Critical Linking

Critical Linking: March 23, 2012

Our daily round-up of bookish links. Tastes great with coffee.

Third quarter sales of the Hunger Games trilogy were significantly lower than our expectations, particularly in the U.S., Canada and Australia.

Everyone bought the trilogy when the first movie came out. Why would they buy it again?


The letters do not yield steamy intimate detail. But they do make clear that Cather’s primary emotional attachments were to women, while also laying to rest what the volume’s editors, in interviews, called a persistent urban legend: that of the fanatically secretive author eager to erase any record of shameful desire.

I’m guessing that she wouldn’t have been on Twitter.


I hate this notion of Irish people as a race of storytellers. There’s probably some truth to it, but I don’t hear much evidence of it myself. Most Irish people, when they talk at length, succeed in being both boring and distressing to listen to. That’s why we’ve produced such great modernist and post-modernist writers – they’re all rebelling against this bullshit idea of great Irish storytelling.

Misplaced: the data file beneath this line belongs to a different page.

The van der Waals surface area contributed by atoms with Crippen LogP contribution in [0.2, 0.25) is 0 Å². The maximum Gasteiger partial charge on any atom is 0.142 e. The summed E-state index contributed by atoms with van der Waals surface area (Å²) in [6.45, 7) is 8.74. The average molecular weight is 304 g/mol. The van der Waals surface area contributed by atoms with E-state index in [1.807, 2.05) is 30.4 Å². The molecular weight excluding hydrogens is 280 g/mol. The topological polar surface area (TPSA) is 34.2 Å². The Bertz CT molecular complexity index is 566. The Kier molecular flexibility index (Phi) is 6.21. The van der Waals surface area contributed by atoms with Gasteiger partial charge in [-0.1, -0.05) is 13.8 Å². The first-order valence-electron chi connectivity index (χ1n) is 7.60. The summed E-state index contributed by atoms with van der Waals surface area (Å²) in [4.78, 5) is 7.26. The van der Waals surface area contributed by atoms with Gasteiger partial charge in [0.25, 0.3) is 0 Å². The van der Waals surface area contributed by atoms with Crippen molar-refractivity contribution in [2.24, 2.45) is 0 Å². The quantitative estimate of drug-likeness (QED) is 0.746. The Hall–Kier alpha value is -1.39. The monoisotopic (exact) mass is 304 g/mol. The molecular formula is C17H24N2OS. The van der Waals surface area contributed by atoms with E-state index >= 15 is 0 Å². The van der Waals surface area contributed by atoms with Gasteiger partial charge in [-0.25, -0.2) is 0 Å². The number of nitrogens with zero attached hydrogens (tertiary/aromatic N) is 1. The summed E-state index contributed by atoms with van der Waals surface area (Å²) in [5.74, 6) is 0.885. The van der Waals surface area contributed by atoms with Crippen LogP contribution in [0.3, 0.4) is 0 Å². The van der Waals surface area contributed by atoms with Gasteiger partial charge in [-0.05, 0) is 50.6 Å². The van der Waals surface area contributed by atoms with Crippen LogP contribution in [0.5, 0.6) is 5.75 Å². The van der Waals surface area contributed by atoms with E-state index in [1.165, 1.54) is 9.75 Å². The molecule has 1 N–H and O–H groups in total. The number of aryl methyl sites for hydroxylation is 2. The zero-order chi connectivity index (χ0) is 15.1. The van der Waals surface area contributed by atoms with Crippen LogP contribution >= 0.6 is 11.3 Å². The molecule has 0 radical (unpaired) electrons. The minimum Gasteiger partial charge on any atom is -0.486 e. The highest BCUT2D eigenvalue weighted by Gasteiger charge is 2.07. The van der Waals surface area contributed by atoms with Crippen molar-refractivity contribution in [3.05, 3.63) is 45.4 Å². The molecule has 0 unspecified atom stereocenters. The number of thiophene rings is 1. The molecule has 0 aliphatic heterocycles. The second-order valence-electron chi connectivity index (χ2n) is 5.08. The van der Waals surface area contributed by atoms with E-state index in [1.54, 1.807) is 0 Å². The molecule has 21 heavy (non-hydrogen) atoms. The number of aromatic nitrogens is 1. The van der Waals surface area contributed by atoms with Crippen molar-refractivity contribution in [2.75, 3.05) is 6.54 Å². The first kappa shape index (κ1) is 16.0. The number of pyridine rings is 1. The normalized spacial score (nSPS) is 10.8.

‘Bullshit’ might be a little strong. But those storytellers do have a tendency to go on a bit.


“In the end, I began to understand there is such a thing as absolute power over narrative. Those who secure this privilege for themselves can arrange stories about others pretty much where, and as, they like.”

Wise words from Chinua Achebe. He will be missed.

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